The fact that these attacks are so cheap to mount and easy to conceal is one of the reasons they have become the rule, rather than the exception, during periods of international tension. While the incidents in Georgia have been widely publicized, this is not the first time such attacks have been mounted to coincide with military action. In previous conflicts in Kosovo, India, Pakistan, and Israel and Palestine, as well as during the 2001 spy plane incident between the China and the United States, hackers have directed their mischief against their country's foes. Nationalistic hackers in Russia are a likely source of the Georgian attacks, security experts say, though they point out that investigations—and the attacks—are still ongoing.
What does separate the cyberassault on Georgia from past efforts is the intensity. Following the controversial decision to remove a monument to Soviet heroism in the Second World War in the spring of 2007, hackers using a Russian organized crime-controlled botnet mounted a successful offensive against websites in Estonia, which is one of the most wired countries in the world.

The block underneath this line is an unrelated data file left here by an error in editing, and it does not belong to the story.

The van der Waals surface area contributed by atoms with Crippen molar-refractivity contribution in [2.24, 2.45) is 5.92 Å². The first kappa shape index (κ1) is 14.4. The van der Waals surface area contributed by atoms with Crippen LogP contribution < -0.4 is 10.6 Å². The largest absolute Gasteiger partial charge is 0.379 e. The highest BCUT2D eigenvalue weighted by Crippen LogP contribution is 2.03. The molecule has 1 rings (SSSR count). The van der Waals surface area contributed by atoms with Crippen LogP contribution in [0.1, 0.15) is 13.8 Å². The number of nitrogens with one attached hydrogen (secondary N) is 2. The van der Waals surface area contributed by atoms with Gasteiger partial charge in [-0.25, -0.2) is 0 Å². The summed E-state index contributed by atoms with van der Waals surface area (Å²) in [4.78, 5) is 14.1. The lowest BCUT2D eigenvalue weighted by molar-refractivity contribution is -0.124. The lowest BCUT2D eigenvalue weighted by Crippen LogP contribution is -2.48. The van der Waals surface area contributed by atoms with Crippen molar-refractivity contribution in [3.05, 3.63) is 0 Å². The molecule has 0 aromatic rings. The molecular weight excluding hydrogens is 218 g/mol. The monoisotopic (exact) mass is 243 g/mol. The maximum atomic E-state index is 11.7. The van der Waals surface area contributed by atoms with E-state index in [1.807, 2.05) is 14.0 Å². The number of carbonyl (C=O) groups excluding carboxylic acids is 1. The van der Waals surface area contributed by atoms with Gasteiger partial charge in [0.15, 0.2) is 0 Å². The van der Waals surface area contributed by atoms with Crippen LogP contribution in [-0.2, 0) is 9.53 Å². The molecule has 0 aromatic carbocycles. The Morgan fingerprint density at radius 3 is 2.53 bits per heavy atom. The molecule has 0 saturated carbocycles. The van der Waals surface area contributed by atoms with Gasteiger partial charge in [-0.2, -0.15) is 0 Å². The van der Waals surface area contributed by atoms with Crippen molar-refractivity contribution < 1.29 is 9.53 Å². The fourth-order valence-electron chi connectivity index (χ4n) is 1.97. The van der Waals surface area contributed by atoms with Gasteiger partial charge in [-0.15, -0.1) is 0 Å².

The latest analysis from Shadowserver indicates that the Georgian attacks have similarities to the Estonian attacks in several respects. However, the latter were generally longer in duration but less intense than the Georgian attacks. The peak bandwidth—a measure of the number of zombie computers converging on a given target site and the speed of their connections—during the Estonian incident was 100 megabits per second, while the Georgian attacks peaked at some 800 megabits per second, says Nazario.
Cyberattacks are not well codified in international law, leaving open the question of whether or not a damaging cyberattack could be considered an act of war if it was conducted by a foreign state.
For now, U.S. officials are stressing the need to bolster the nation's cyberdefenses. Homeland Security chief Michael Chertoff has called for an American "Manhattan Project" to defend government computer networks.
Asked in a Senate hearing this year if the United States was prepared for a cyberattack, National Intelligence Director Mike McConnell pointed to threats from both China and Russia, offering bad news for legislators: "We're not prepared to deal with it."
Corrected on 8/14/08: An earlier version of this story should have stated that Georgia is Russia’s neighbor on the Black Sea.